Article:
SHORPY Historic Photo Archive & Fine-Art Prints
The Shorpy Archive
9000+ fine-art prints suitable for framing. Desk-size to sofa-size and larger, on archival paper or canvas.
Join and Share

Support Shorpy

Shorpy is funded by you. Help by purchasing a print or contributing. Learn more.

Social Shorpy


Join our mailing list (enter email):

Member Photos

Photos submitted by Shorpy members.

Colorized Photos

Colorized photos submitted by members.

About the Photos

Our holdings include hundreds of glass and film negatives/transparencies that we've scanned ourselves; in addition, many other photos on this site were extracted from reference images (high-resolution tiffs) in the Library of Congress research archive. (To query the database click here.) They are adjusted, restored and reworked by your webmaster in accordance with his aesthetic sensibilities before being downsized and turned into the jpegs you see here. All of these images (including "derivative works") are protected by copyright laws of the United States and other jurisdictions and may not be sold, reproduced or otherwise used for commercial purposes without permission.

© 2019 SHORPY INC.

[REV 25-NOV-2014]

JUMP TO PAGE   100  >  200  >  300  >  400  >  500  >  600

Railroad Crossing: 1906

Railroad Crossing: 1906

The Mississippi River circa 1906. "Kansas City & Memphis Railway bridge at Memphis, Tennessee." Where you'll find the Mary Bell. 8x10 inch dry plate glass negative, Detroit Publishing Company. View full size.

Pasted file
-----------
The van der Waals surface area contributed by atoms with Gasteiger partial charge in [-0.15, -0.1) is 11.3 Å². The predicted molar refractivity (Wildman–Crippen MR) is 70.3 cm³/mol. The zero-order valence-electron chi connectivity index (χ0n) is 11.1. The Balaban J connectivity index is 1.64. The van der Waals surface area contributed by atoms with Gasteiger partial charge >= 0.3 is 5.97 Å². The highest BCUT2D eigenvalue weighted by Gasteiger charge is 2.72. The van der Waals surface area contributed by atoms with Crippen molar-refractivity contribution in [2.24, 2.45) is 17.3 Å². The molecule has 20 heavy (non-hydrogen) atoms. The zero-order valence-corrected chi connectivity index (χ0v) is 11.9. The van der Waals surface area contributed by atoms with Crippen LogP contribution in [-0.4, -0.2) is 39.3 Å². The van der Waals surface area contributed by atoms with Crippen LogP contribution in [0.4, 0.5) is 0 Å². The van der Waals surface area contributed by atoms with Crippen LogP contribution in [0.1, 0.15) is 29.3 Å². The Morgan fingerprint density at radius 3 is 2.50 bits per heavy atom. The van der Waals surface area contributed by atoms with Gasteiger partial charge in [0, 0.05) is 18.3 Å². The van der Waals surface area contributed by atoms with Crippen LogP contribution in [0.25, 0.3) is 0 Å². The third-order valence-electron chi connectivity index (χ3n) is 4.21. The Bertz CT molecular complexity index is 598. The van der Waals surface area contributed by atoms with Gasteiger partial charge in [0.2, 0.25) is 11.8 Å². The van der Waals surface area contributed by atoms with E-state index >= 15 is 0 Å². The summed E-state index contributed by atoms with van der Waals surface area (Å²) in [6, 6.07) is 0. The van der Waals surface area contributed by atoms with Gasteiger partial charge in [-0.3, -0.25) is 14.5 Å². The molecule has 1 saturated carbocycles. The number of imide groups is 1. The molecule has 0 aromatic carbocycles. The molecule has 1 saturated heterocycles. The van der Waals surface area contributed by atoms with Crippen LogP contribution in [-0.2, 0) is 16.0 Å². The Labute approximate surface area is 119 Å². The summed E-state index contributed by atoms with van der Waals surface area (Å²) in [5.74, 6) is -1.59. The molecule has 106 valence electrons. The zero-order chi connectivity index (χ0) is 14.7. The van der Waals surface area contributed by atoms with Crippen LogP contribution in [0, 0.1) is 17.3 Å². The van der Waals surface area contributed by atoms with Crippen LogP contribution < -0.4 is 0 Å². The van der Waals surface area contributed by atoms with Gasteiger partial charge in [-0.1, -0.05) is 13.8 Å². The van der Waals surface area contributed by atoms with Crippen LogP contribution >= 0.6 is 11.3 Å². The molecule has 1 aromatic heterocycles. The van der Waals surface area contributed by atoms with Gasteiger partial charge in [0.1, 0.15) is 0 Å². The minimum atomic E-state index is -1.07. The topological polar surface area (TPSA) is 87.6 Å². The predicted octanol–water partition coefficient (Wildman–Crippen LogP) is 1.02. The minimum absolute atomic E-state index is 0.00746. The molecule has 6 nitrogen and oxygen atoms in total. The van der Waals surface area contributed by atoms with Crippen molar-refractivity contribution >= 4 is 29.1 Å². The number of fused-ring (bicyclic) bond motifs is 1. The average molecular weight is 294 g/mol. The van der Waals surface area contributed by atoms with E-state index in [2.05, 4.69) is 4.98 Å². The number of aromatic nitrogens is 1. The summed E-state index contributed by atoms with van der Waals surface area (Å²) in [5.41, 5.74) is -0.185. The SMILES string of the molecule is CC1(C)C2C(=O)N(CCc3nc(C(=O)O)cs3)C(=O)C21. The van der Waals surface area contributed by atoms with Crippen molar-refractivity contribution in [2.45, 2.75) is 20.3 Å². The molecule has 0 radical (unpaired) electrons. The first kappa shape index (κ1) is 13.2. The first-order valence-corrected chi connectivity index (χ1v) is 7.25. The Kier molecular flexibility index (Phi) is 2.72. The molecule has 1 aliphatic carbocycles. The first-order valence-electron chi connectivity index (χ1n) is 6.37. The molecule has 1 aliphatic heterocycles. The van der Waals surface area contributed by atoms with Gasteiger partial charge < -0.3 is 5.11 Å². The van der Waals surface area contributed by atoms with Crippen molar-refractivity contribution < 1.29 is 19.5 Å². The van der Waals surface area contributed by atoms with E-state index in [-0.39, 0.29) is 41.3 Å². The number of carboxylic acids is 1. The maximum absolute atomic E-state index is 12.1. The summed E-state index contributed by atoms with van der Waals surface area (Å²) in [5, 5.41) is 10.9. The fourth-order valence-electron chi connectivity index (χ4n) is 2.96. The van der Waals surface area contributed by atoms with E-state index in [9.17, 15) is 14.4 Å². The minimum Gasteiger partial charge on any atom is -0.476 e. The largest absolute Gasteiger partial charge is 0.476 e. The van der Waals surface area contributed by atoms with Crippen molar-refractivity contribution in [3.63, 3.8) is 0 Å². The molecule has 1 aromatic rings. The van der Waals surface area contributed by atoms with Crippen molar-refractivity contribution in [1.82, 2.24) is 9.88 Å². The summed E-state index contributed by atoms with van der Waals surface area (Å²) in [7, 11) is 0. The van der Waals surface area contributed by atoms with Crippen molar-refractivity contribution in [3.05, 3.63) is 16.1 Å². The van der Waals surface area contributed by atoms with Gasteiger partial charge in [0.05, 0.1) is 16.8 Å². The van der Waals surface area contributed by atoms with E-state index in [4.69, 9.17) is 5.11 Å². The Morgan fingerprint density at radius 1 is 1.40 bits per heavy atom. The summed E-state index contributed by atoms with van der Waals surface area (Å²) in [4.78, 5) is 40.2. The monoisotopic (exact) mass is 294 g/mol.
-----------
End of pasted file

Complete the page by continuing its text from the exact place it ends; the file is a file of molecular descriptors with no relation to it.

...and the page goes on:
On Shorpy:
Today's Top 5
To stay online without a paywall or a lot of pop-up ads, Shorpy needs your help. (Our server rental alone is $3,000 a year.) You can contribute by becoming a Patron, or by purchasing a print from the Shorpy Archive. Or both! Read more about our 2019 pledge drive here. Our last word on the subject is: Thanks!

The Mississippi River

At times during the spring, the width of the River can be over a mile.

There was a town just on the west side of Memphis in the 1800s that kept flooding that it just became uninhabitable.

During the hot summer days, we would go down to the river to catch a cool river breeze.

Re: Corner Head

It looks like a shantyboat. Cheaply built, non-powered houseboats for rivermen, lumbermen, millworkers. Usually made from whatever lumber could be found or scrounged. Shantyboat communities were common in river towns from the mid 19th to mid 20th centuries.

Corner Head

I'm wondering what sort of trade the Mary Bell was in. Is she a powered boat or a barge? A private houseboat or some sort of commercial floating market? What's the cupola for? The rectangular structure in the aft port corner looks to be the head (outhouse).

Middle bridge now

I have driven across the I-55 bridge next door to this one many times. The lower Mississippi River is over a mile wide in many locations. At this point it is 2400 feet from bank to bank. The three bridges at this crossing are all about a mile long each.

Solitary splendor

It's neat to see the bridge in solitary splendor. It was joined in 1917 by the Harahan railroad bridge 200 feet to the north, and in 1949 by the Memphis & Arkansas highway bridge about the same distance to the south. The three huge cantilever truss bridges make an impressive sight together, like a steampunk mountain range.

The scale of that!

That is a very beautiful photo, but what really caught my eye was the sheer size of the bridge, compared to the tiny barge and the even smaller boats moored next to it. It's amazing! How wide is that river? And how deep?

SHORPY OLD PHOTO ARCHIVE | History in HD is a vintage photo archive featuring thousands of high-definition images from the 1850s to 1960s. (Available as fine-art prints from the Shorpy Archive.) The site is named after Shorpy Higginbotham, a teenage coal miner who lived 100 years ago.

Syndicate content RSS | Contact Us | Privacy Policy | Photo Use | © 2019 Shorpy Inc.